According to an analysis by PeopleReady.com's skilled trades division, there were 388,345 jobs posted for trades-related workers between May and June of this year.

Positions most in demand are:

NAHB Members and HBAs are trying to do their part and actively recruit the next generation, however, finding qualified subs and trades continues to be a challenge for the residential construction industry. Nonetheless, they are stepping up to the plate and taking action. By providing supplies, scholarships, and one-on-one connections with students, HBAs around the country are getting out into their communities to spread the word about the rewarding jobs throughout the industry through:

- Lectures at Community Colleges - Supplies and Scholarship Support through High Schools and Local Technical Schools - Direct Connections to Career Professionals through Events and Home Shows

NAHB.org's Careers in Construction toolkit has ideas and resources for members and HBAs to connect with their local community. Check it out!

Source nahb.org

From the beginning of the Coronavirus pandemic through the current move back toward a more normalized way of life, there have been product shortages due to sudden high demand and proportionately low supply. Toilet paper…under the circumstances, was a bit of a surprise. Meat and poultry…certainly understandable. But in an unexpected twist is lumber.

While there was a drop in lumber costs at the onset of the pandemic, that is unfortunately no longer the case. The initial slump was a product of the global lockdown in response to the outbreak. Construction operations in many locations were shut down, and lumber mills and other processing facilities were left with an excess supply of material.

However, due to the subsequent fragility of the economy was the appearance of some of the lowest interest rates in recent history. Low interest rates for both home mortgages and new construction financing coupled with a desire for people to move forward with their lives in a productive manner led to a boom in the building and remodeling industries once businesses began reopening in June of 2020. This, in turn, had a severe impact on the lumber industry. Mills and other processing facilities went from having too much wood to a shortfall virtually overnight. The supply of lumber has also been strained by insufficient domestic production due in part to the 2020 wildfires and limited international access due to hefty tariffs on Canadian softwood.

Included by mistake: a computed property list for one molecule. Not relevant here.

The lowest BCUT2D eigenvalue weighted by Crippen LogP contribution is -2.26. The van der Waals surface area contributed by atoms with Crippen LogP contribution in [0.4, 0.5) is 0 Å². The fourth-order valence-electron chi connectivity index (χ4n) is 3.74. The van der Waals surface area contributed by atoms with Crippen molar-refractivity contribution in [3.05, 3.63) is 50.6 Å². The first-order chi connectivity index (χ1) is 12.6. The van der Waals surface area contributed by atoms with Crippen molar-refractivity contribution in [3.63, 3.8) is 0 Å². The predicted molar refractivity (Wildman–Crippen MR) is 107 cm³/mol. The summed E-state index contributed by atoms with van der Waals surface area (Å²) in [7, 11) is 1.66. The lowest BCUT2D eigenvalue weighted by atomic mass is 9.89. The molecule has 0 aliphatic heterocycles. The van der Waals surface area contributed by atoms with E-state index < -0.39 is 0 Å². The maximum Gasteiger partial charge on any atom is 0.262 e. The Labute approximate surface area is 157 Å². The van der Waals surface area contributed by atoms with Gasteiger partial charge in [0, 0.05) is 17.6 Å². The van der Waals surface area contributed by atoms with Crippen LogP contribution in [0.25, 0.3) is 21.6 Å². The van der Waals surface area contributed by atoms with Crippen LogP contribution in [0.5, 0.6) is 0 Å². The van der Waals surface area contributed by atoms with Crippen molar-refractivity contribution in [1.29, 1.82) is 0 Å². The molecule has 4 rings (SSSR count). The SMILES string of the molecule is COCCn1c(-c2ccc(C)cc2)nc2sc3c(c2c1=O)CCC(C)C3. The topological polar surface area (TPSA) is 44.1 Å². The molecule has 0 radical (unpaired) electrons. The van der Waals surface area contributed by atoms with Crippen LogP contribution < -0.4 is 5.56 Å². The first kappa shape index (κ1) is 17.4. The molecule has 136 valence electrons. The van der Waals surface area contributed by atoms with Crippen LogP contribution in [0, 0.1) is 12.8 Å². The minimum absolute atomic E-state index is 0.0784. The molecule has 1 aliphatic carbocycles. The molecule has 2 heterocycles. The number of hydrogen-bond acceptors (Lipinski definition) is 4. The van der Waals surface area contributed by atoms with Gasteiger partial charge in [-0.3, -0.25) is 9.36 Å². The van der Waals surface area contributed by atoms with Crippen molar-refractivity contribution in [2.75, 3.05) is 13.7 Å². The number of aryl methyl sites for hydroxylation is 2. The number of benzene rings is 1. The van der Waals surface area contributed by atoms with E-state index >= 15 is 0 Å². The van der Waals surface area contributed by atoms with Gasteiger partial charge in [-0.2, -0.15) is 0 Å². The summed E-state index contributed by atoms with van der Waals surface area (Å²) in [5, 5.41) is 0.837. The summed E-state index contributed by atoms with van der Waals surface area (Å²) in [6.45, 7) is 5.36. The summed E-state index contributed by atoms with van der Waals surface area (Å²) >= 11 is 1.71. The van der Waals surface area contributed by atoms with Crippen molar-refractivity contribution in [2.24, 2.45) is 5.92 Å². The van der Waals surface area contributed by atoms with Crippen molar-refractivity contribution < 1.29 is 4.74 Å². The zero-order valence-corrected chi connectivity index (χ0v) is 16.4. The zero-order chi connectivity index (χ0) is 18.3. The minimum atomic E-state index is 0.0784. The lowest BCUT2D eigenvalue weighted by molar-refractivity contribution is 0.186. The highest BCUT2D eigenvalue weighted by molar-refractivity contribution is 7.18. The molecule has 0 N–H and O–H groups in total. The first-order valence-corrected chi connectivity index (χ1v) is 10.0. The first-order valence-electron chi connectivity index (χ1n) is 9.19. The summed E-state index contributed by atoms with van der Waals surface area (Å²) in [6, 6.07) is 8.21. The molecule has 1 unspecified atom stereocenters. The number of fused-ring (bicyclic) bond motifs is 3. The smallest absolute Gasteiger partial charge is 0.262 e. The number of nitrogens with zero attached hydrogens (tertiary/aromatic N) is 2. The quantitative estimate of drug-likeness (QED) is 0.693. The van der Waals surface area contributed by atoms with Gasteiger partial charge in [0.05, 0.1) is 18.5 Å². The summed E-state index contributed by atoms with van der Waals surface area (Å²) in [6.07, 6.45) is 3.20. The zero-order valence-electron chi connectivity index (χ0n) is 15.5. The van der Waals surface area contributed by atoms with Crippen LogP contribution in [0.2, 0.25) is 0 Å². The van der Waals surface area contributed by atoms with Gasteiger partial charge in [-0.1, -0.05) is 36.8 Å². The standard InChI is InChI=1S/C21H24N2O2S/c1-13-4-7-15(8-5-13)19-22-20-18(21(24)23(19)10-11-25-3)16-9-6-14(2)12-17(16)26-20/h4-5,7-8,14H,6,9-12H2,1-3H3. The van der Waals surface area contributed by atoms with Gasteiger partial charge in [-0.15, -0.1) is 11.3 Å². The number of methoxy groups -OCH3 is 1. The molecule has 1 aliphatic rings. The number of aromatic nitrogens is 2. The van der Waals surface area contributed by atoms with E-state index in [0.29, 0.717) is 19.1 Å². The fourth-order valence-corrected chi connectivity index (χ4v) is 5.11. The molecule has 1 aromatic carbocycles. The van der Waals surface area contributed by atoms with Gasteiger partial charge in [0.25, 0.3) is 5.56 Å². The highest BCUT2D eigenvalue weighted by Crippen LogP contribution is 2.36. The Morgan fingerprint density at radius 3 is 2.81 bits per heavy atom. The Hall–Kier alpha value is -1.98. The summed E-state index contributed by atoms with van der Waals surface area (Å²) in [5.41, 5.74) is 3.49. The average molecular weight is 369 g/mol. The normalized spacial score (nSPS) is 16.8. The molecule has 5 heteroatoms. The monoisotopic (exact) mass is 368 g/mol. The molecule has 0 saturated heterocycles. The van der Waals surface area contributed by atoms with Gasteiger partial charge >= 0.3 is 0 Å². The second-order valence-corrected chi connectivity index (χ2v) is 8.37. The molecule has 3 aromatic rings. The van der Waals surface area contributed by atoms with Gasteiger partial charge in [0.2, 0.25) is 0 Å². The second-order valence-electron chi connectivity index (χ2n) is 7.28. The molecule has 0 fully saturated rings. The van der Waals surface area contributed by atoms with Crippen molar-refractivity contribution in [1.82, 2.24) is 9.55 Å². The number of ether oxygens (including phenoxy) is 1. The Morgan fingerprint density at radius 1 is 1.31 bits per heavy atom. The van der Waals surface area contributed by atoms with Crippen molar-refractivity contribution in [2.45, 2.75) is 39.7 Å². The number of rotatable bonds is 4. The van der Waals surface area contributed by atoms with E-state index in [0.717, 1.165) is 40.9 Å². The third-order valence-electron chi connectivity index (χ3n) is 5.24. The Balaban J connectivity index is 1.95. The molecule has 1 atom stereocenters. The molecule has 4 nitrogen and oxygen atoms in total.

Because the housing market is on fire, the lumber shortage is costing many prospective home buyers even more money. The National Association of Realtors (NAR) reported in February that rising lumber costs added $24,000 to the cost of new homes since the start of the pandemic. As of April, that number had increased to nearly $36,000. Home prices have been on the rise for years, but they reached a peak during the pandemic. In April, the median home sales price rose to an all-time high of $375,000, according to Realtor.com. Some renters are also feeling the impact. The National Association of Home Builders (NAHB) estimates that the lumber price spike has added nearly $13,000 to the market value of an average newly built multifamily home — translating to households paying nearly $125 more per month to rent a new apartment.

Homebuyers are not the only ones to feel the impact. The shortage — and price boom — is so extreme that builders have reported having lumber and other raw materials stolen from their construction sites. And in a more far-reaching scenario, some financial advisors have expressed concerns that a lumber crash could lead to a stock market crash. Without an immediate solution to the lumber crisis, affordability will remain out of reach for many prospective home buyers as supply remains scarce. The good news is that industry executives expect lumber production to catch up with demand - eventually. Some say it can feasibly occur over the span of the next 18 months. As for now, the “new normal” cost for lumber is around $800 per 1,000 board feet.

NAHB continues to seek action from the Biden administration and other lawmakers by encouraging domestic lumber producers to increase production to ease growing shortages, as well as collaborating with Canada on a new softwood lumber agreement.